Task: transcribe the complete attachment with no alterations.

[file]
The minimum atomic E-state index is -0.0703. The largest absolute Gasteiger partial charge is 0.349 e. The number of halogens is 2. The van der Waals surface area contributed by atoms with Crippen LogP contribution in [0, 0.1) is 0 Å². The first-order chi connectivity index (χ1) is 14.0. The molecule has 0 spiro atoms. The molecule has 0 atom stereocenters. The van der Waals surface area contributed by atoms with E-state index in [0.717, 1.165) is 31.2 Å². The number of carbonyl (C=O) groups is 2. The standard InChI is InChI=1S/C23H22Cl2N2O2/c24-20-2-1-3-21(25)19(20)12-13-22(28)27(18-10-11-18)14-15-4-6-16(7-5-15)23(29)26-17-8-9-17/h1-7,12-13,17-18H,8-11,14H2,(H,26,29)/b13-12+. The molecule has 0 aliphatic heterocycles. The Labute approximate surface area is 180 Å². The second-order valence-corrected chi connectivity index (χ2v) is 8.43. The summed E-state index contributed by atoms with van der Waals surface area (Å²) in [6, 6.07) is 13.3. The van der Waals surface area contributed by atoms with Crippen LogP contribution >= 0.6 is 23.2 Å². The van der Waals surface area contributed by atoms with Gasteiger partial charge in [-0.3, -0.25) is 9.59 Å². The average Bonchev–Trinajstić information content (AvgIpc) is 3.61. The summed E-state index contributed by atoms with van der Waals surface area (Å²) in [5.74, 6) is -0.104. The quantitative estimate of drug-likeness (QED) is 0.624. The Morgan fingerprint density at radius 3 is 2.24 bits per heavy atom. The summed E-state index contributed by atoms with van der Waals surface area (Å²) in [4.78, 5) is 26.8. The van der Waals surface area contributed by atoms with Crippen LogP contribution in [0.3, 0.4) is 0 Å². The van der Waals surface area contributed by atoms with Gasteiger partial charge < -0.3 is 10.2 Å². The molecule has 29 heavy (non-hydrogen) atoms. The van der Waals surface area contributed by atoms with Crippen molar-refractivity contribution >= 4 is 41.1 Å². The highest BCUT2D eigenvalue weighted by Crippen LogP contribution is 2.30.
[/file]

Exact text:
The minimum atomic E-state index is -0.0703. The largest absolute Gasteiger partial charge is 0.349 e. The number of halogens is 2. The van der Waals surface area contributed by atoms with Crippen LogP contribution in [0, 0.1) is 0 Å². The first-order chi connectivity index (χ1) is 14.0. The molecule has 0 spiro atoms. The molecule has 0 atom stereocenters. The van der Waals surface area contributed by atoms with E-state index in [0.717, 1.165) is 31.2 Å². The number of carbonyl (C=O) groups is 2. The standard InChI is InChI=1S/C23H22Cl2N2O2/c24-20-2-1-3-21(25)19(20)12-13-22(28)27(18-10-11-18)14-15-4-6-16(7-5-15)23(29)26-17-8-9-17/h1-7,12-13,17-18H,8-11,14H2,(H,26,29)/b13-12+. The molecule has 0 aliphatic heterocycles. The Labute approximate surface area is 180 Å². The second-order valence-corrected chi connectivity index (χ2v) is 8.43. The summed E-state index contributed by atoms with van der Waals surface area (Å²) in [6, 6.07) is 13.3. The van der Waals surface area contributed by atoms with Crippen LogP contribution >= 0.6 is 23.2 Å². The van der Waals surface area contributed by atoms with Gasteiger partial charge in [-0.3, -0.25) is 9.59 Å². The average Bonchev–Trinajstić information content (AvgIpc) is 3.61. The summed E-state index contributed by atoms with van der Waals surface area (Å²) in [5.74, 6) is -0.104. The quantitative estimate of drug-likeness (QED) is 0.624. The Morgan fingerprint density at radius 3 is 2.24 bits per heavy atom. The summed E-state index contributed by atoms with van der Waals surface area (Å²) in [4.78, 5) is 26.8. The van der Waals surface area contributed by atoms with Crippen LogP contribution in [0.3, 0.4) is 0 Å². The van der Waals surface area contributed by atoms with Gasteiger partial charge < -0.3 is 10.2 Å². The molecule has 29 heavy (non-hydrogen) atoms. The van der Waals surface area contributed by atoms with Crippen molar-refractivity contribution >= 4 is 41.1 Å². The highest BCUT2D eigenvalue weighted by Crippen LogP contribution is 2.30.